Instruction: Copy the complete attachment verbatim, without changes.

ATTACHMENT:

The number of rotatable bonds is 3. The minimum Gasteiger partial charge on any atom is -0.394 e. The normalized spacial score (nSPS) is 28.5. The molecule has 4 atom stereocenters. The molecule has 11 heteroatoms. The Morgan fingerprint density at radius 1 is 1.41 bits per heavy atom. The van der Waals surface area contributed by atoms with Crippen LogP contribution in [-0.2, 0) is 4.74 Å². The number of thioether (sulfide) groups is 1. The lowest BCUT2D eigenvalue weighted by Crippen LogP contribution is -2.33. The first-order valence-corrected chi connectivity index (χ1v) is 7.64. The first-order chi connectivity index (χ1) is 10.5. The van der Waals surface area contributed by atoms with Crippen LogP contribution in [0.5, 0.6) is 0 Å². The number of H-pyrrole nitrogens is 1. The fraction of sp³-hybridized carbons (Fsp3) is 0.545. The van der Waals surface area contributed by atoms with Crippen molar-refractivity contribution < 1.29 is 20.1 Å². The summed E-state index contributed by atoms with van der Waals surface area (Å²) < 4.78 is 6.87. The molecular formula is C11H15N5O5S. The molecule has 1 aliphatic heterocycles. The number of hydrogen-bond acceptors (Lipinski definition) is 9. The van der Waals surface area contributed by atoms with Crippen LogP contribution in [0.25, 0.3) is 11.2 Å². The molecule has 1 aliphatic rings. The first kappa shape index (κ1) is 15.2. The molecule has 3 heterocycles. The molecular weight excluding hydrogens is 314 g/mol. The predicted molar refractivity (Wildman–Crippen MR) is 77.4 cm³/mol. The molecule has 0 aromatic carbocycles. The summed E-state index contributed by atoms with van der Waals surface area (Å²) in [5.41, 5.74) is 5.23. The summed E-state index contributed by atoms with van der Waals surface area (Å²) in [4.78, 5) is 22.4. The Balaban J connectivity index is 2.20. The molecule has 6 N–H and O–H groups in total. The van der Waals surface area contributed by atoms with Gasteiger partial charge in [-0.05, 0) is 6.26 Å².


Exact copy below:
The number of rotatable bonds is 3. The minimum Gasteiger partial charge on any atom is -0.394 e. The normalized spacial score (nSPS) is 28.5. The molecule has 4 atom stereocenters. The molecule has 11 heteroatoms. The Morgan fingerprint density at radius 1 is 1.41 bits per heavy atom. The van der Waals surface area contributed by atoms with Crippen LogP contribution in [-0.2, 0) is 4.74 Å². The number of thioether (sulfide) groups is 1. The lowest BCUT2D eigenvalue weighted by Crippen LogP contribution is -2.33. The first-order valence-corrected chi connectivity index (χ1v) is 7.64. The first-order chi connectivity index (χ1) is 10.5. The van der Waals surface area contributed by atoms with Crippen LogP contribution in [0.5, 0.6) is 0 Å². The number of H-pyrrole nitrogens is 1. The fraction of sp³-hybridized carbons (Fsp3) is 0.545. The van der Waals surface area contributed by atoms with Crippen molar-refractivity contribution < 1.29 is 20.1 Å². The summed E-state index contributed by atoms with van der Waals surface area (Å²) < 4.78 is 6.87. The molecular formula is C11H15N5O5S. The molecule has 1 aliphatic heterocycles. The number of hydrogen-bond acceptors (Lipinski definition) is 9. The van der Waals surface area contributed by atoms with Crippen LogP contribution in [0.25, 0.3) is 11.2 Å². The molecule has 1 aliphatic rings. The first kappa shape index (κ1) is 15.2. The molecule has 3 heterocycles. The molecular weight excluding hydrogens is 314 g/mol. The predicted molar refractivity (Wildman–Crippen MR) is 77.4 cm³/mol. The molecule has 0 aromatic carbocycles. The summed E-state index contributed by atoms with van der Waals surface area (Å²) in [5.41, 5.74) is 5.23. The summed E-state index contributed by atoms with van der Waals surface area (Å²) in [4.78, 5) is 22.4. The Balaban J connectivity index is 2.20. The molecule has 6 N–H and O–H groups in total. The van der Waals surface area contributed by atoms with Gasteiger partial charge in [-0.05, 0) is 6.26 Å².